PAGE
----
The unreciprocated love between a cockatoo (Jemaine Clement) and a poisonous frog (Kristin Chenoweth) is one of the only amusing bits in "Rio 2." Credit: Blue Sky Studio
‘Rio 2’ Director: Carlos Saldanha Voices of: Jesse Eisenberg, Anne Hathaway Rating: G 2 (out of 5) Globes
There are some obvious positive motivations behind “Rio” and its sequel. It’s an animated cash-gobbler that seeks to draw kids’ attention toward the bottom half of the globe, exposing them to other cultures — even as it boasts the vocal work of famous Americans (including numerous big name musicians). It’s an environmental screed that doesn’t play like a screed, which is to say it’s not the woebegone “Ferngully: The Last Rainforest.” That’s actually it. Good intentions don’t equal craft or entertainment value. They don’t even atone for this sequel, which exists primarily because the first one made a lot of money.
Pretty and almost entirely vacant, “Rio 2” — from 20th Century Fox’s terminally underwhelming Blue Sky Studios, of “Ice Age” infamy — hangs back with literal lovebirds: the endangered blue macaws Blu (the stammering voice of Jesse Eisenberg) and Jewel (Anne Hathaway, apparently) united in a preservation home. In truth this is an actual human home, where they and their spawn have gotten used to cooking pancakes and making playlists.
If this seems like anthropomorphizing gone mad, then luckily word comes that our heroes aren’t, in fact, the last two macaws — that a mess of them are still flying around deep in the dangerous Amazon, including Jewel's relatives. The family flies away from the trappings of man to replay “Meet the Parents,” with Andy Garcia voicing the intimidating paterfamilias who doesn’t take kindly to Blu’s nebbishy, city-raised ways.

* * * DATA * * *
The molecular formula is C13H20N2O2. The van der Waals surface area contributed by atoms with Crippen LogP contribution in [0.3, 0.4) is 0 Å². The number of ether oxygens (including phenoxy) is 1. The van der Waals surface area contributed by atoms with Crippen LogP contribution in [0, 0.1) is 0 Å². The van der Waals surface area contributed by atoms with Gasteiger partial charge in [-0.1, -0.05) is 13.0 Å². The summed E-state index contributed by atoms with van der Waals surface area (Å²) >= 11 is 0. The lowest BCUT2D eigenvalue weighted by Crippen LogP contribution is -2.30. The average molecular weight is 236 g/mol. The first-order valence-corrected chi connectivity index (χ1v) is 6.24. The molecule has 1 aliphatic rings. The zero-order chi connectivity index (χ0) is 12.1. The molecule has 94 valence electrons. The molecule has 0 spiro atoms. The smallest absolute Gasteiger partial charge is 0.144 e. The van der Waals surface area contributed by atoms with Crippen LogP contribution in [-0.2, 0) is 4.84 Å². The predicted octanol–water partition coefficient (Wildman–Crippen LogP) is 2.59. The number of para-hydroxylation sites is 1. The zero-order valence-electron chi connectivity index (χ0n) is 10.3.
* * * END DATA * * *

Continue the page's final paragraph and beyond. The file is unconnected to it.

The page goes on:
Blu’s fumbles for acceptance from the virile jungle folk are stock and thumb-twiddling, no less because Eisenberg is on nervous autopilot. He and Hathaway have no clear chemistry, in part because they almost certainly recorded their work at different times. In fact, while the colors are rainbow bright, the script is sleepy and uninspired. Even the business about a mean developer seeking to chop down parts of the Amazon basin feels less like a token lesson than just a way to burn screentime.
What does “Rio 2” (or “Rio,” for that matter) even want to be? Adults, with children or not, assume these monstrosities will placate them a little bit, namely with jokes that may or may not go over the heads of their pint-sized demographic. Every now and then “Rio 2” remembers to do this. There’s a not bad subplot about a vengeful cockatoo (Jemaine Clement), one of whose accomplices happens to be a poisonous frog (Kristin Chenoweth) who is unaccountably in love with him. The film peaks early when she sings an inspired mock-ballad about how she can’t even touch him. Another sudden fit of creativity comes later via a montage concerning talent show auditions for jungle critters, some of whom become food for other critters. These are but the few times “Rio 2” feels genuinely and suddenly desperate to entertain, not desperate to rake in bucks.